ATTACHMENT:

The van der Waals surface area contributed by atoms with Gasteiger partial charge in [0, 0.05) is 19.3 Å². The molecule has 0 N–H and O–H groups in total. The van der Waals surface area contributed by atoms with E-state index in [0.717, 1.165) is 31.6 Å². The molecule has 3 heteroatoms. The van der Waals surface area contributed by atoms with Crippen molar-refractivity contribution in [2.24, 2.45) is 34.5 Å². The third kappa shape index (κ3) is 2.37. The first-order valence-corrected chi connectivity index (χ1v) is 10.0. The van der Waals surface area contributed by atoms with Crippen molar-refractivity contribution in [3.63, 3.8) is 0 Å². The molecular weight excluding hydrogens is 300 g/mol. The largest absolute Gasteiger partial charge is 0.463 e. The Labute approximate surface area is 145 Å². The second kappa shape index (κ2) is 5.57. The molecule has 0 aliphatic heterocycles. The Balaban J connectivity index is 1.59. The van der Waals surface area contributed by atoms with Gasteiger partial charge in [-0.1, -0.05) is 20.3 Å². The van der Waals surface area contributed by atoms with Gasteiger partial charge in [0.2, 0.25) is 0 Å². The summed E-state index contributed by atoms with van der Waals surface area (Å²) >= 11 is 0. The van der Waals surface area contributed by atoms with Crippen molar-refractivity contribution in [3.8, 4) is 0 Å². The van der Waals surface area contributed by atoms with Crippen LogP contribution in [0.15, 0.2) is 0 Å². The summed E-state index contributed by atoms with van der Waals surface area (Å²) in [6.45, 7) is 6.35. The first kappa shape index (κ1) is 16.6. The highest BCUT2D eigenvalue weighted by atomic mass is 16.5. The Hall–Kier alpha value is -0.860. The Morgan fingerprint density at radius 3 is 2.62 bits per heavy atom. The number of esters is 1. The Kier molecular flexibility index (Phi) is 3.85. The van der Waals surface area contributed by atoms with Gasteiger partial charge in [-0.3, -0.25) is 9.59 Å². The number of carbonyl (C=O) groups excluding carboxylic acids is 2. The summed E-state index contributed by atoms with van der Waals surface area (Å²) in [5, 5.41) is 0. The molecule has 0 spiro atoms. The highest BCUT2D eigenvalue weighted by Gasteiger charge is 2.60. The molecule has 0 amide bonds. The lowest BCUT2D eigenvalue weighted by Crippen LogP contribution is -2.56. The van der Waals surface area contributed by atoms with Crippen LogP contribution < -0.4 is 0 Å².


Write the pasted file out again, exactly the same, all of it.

The van der Waals surface area contributed by atoms with Gasteiger partial charge in [0, 0.05) is 19.3 Å². The molecule has 0 N–H and O–H groups in total. The van der Waals surface area contributed by atoms with E-state index in [0.717, 1.165) is 31.6 Å². The molecule has 3 heteroatoms. The van der Waals surface area contributed by atoms with Crippen molar-refractivity contribution in [2.24, 2.45) is 34.5 Å². The third kappa shape index (κ3) is 2.37. The first-order valence-corrected chi connectivity index (χ1v) is 10.0. The van der Waals surface area contributed by atoms with Crippen molar-refractivity contribution in [3.63, 3.8) is 0 Å². The molecular weight excluding hydrogens is 300 g/mol. The largest absolute Gasteiger partial charge is 0.463 e. The Labute approximate surface area is 145 Å². The second kappa shape index (κ2) is 5.57. The molecule has 0 aliphatic heterocycles. The Balaban J connectivity index is 1.59. The van der Waals surface area contributed by atoms with Gasteiger partial charge in [-0.1, -0.05) is 20.3 Å². The van der Waals surface area contributed by atoms with Gasteiger partial charge in [0.2, 0.25) is 0 Å². The summed E-state index contributed by atoms with van der Waals surface area (Å²) >= 11 is 0. The van der Waals surface area contributed by atoms with Crippen molar-refractivity contribution in [3.8, 4) is 0 Å². The van der Waals surface area contributed by atoms with Crippen LogP contribution in [0.15, 0.2) is 0 Å². The summed E-state index contributed by atoms with van der Waals surface area (Å²) in [6.45, 7) is 6.35. The first kappa shape index (κ1) is 16.6. The highest BCUT2D eigenvalue weighted by atomic mass is 16.5. The Hall–Kier alpha value is -0.860. The Morgan fingerprint density at radius 3 is 2.62 bits per heavy atom. The number of esters is 1. The Kier molecular flexibility index (Phi) is 3.85. The van der Waals surface area contributed by atoms with Gasteiger partial charge in [-0.3, -0.25) is 9.59 Å². The number of carbonyl (C=O) groups excluding carboxylic acids is 2. The summed E-state index contributed by atoms with van der Waals surface area (Å²) in [5, 5.41) is 0. The molecule has 0 spiro atoms. The highest BCUT2D eigenvalue weighted by Gasteiger charge is 2.60. The molecule has 0 amide bonds. The lowest BCUT2D eigenvalue weighted by Crippen LogP contribution is -2.56. The van der Waals surface area contributed by atoms with Crippen LogP contribution < -0.4 is 0 Å².